Endoscopic ultrasound-guided gastroenterostomy for the treatment of gastroduodenal obstruction in severe chronic pancreatitis
15 December 2017 (eFirst)
Endoscopic ultrasound (EUS)-guided gastroenterostomy is a newly described endoscopic technique that can be used to palliate the symptoms of gastroduodenal obstruction due to benign or malignant conditions. Multidisciplinary care, incorporating oncologists, surgeons, radiologists, and gastroenterologists, is strongly encouraged to ensure proper patient selection given the potential for severe adverse events, such as perforation and peritonitis.
We report the case of a 63-year-old man with a history of heavy smoking, alcohol abuse, and severe chronic calcific pancreatitis who had been admitted several times over the preceding 2 years because of nausea, vomiting, abdominal pain, and weight loss. During this admission, his nasogastric tube output was more than 5 L per day. Abdominal imaging showed a calcified pancreas, with marked dilatation of the stomach and the first portion of the duodenum ([Fig. 1]). Multiple endoscopic dilations of the duodenum had been performed without clinical success in the past and he was deemed not to be a candidate for surgery. An EUS-guided gastroenterostomy was therefore performed as shown in [Video 1] and [Fig. 2] and [Fig. 3].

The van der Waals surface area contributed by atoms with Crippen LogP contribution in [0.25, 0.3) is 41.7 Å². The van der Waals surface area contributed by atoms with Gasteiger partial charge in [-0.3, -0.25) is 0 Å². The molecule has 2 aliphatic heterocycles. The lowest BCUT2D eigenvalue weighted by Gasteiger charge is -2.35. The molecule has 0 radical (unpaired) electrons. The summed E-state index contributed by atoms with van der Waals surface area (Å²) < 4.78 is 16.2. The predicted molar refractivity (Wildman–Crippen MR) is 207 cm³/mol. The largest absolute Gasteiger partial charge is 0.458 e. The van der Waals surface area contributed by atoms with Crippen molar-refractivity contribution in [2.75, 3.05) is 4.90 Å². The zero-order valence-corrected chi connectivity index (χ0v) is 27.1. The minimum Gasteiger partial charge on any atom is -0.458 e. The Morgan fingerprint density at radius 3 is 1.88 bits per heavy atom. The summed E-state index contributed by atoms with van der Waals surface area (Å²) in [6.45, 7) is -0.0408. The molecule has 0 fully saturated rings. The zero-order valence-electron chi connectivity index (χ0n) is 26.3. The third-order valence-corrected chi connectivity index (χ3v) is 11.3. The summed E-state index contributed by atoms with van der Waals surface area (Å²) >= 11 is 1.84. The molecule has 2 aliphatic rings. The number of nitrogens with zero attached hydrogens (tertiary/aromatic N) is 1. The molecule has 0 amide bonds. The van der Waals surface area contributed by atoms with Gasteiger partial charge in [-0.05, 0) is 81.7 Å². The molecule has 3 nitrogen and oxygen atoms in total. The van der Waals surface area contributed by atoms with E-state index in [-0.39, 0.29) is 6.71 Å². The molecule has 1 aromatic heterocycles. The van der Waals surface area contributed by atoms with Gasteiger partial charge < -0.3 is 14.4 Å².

Video 1 Endoscopic ultrasound-guided gastroenterostomy in a patient with severe chronic pancreatitis and gastric outlet obstruction.
Surgery offers better long-term outcomes; however, it is associated with higher rates of morbidity and mortality when compared to endoscopic stenting. Endoscopic stenting is safe and effective for symptom palliation and, when compared to surgery, it has lower complication rates and patients have shorter hospital stays. However, owing to the uncovered enteral stent design, it may not provide a long-term solution in benign conditions where re-intervention rates may be high because of stent occlusion .
The idea of creating a luminal anastomosis between the stomach and small bowel using EUS and dedicated devices was initially developed in animals  , where it has shown successful outcomes and no adverse events. This is a novel technique with promising published data evaluating its efficacy and safety, although these are limited to a few small human studies   .
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